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The Resource That Explosions Waste
Park Ave.: When Jamie Went to London...We Broke Up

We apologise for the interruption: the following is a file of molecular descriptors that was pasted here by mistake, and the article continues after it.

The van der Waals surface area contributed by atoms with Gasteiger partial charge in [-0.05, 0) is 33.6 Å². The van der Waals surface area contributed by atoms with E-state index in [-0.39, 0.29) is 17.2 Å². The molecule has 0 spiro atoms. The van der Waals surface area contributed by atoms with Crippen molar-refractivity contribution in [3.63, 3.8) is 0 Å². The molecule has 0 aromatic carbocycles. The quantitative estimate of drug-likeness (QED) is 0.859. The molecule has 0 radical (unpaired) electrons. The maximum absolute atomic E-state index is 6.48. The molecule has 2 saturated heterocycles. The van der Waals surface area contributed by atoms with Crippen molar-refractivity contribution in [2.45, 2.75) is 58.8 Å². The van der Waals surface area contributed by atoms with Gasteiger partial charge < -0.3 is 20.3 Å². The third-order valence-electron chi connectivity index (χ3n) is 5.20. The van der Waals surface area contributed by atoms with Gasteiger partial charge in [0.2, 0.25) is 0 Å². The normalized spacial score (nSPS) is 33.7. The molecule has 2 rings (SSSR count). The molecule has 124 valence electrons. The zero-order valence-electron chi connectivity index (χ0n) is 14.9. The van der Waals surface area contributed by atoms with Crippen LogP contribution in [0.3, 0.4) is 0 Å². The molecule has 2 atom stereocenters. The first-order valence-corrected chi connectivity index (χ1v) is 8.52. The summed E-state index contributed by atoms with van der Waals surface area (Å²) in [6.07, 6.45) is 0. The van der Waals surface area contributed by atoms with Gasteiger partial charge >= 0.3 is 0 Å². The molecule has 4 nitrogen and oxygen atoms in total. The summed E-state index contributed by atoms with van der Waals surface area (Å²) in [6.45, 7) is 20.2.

Outside, what do they know about art? They know monuments and classics, national anthems and anything they had to squirm through as children and so now associate with an assumed adulthood. They are speechless before it, thoughtless and proud, impressed because bewildered. They believe all human achievement aspires to the Statue of Liberty, to tower over a harbor and offer the simplest possible hope, and they don't notice that it's a hundred times betrayed within the circuit of her shadow. They let time and engineering stand in for taste, and so allow their experience of all art to be reduced to restatements of "we are great", and themselves, as audience, to Nuremberg ralliers. They love fireworks, and Disney, and awards shows, and mistrust anything that can't fill a stadium tightly enough to sustain a wave. They don't like people, don't know people, don't know what could make them themselves and so don't become. They move, if they can be moved at all, out of remnant inertia from when they were young enough that they shouldn't have known the difference between needing and wanting. They settle over the earth like ashes, and everywhere they live ends up gray and quiet, and indistinguishable from anywhere else. We could reach them, I suppose, with bombs and flags, but what's the use of getting their attention if we are reduced to a grammar insufficient for expressing anything they don't already believe? So we give up. We pray that every night's television becomes Must See, and we wait for it to lull them to sleep, that the streets will be emptied of soullessness and left for us, for a few hours, to transform. We colonize abandoned spaces, and stage evanescent operas into dead ends. We shape the difference between awareness and merely living into luminous sketches that by morning have faded into the brickwork of walls, and as the sun comes back up we watch the first wave of the dying hurry past them, oblivious to the difference between billboards and poetry, between buildings and architecture, between catharsis and sneezing. We return their world to them, for the duration of the day, because we're outnumbered, and we hide, waiting patiently for their inexorable routines to carry them away again.